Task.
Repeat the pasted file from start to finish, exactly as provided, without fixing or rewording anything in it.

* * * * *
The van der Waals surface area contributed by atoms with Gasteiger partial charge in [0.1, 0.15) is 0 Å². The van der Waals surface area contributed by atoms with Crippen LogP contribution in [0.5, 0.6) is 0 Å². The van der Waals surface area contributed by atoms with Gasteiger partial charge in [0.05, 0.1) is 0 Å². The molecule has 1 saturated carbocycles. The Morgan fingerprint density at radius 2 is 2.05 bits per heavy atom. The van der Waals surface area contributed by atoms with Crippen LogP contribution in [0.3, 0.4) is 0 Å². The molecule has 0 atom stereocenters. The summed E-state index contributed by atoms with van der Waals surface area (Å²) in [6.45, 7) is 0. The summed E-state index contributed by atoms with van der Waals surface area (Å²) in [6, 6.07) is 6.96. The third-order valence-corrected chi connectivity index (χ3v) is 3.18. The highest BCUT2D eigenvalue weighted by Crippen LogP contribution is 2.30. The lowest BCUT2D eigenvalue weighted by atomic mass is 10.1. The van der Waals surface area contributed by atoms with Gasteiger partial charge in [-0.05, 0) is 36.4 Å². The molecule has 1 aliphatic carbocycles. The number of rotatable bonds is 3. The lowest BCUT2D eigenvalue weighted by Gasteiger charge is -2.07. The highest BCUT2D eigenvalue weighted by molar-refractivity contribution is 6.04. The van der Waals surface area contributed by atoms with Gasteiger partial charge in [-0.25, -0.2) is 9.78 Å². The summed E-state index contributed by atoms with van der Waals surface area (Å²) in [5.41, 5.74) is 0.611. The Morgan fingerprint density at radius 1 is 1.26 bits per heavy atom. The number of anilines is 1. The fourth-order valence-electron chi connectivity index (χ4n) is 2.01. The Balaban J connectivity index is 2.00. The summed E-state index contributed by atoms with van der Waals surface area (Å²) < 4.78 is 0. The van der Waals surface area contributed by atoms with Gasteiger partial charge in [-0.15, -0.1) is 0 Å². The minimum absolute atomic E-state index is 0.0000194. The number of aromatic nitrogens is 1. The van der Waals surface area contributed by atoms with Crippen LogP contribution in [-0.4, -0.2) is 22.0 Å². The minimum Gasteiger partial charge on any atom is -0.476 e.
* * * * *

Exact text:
The van der Waals surface area contributed by atoms with Gasteiger partial charge in [0.1, 0.15) is 0 Å². The van der Waals surface area contributed by atoms with Crippen LogP contribution in [0.5, 0.6) is 0 Å². The van der Waals surface area contributed by atoms with Gasteiger partial charge in [0.05, 0.1) is 0 Å². The molecule has 1 saturated carbocycles. The Morgan fingerprint density at radius 2 is 2.05 bits per heavy atom. The van der Waals surface area contributed by atoms with Crippen LogP contribution in [0.3, 0.4) is 0 Å². The molecule has 0 atom stereocenters. The summed E-state index contributed by atoms with van der Waals surface area (Å²) in [6.45, 7) is 0. The summed E-state index contributed by atoms with van der Waals surface area (Å²) in [6, 6.07) is 6.96. The third-order valence-corrected chi connectivity index (χ3v) is 3.18. The highest BCUT2D eigenvalue weighted by Crippen LogP contribution is 2.30. The lowest BCUT2D eigenvalue weighted by atomic mass is 10.1. The van der Waals surface area contributed by atoms with Gasteiger partial charge in [-0.05, 0) is 36.4 Å². The molecule has 1 aliphatic carbocycles. The number of rotatable bonds is 3. The lowest BCUT2D eigenvalue weighted by Gasteiger charge is -2.07. The highest BCUT2D eigenvalue weighted by molar-refractivity contribution is 6.04. The van der Waals surface area contributed by atoms with Gasteiger partial charge in [-0.25, -0.2) is 9.78 Å². The summed E-state index contributed by atoms with van der Waals surface area (Å²) in [5.41, 5.74) is 0.611. The Morgan fingerprint density at radius 1 is 1.26 bits per heavy atom. The number of anilines is 1. The fourth-order valence-electron chi connectivity index (χ4n) is 2.01. The Balaban J connectivity index is 2.00. The summed E-state index contributed by atoms with van der Waals surface area (Å²) < 4.78 is 0. The van der Waals surface area contributed by atoms with Gasteiger partial charge in [-0.15, -0.1) is 0 Å². The minimum absolute atomic E-state index is 0.0000194. The number of aromatic nitrogens is 1. The van der Waals surface area contributed by atoms with Crippen LogP contribution in [-0.4, -0.2) is 22.0 Å². The minimum Gasteiger partial charge on any atom is -0.476 e.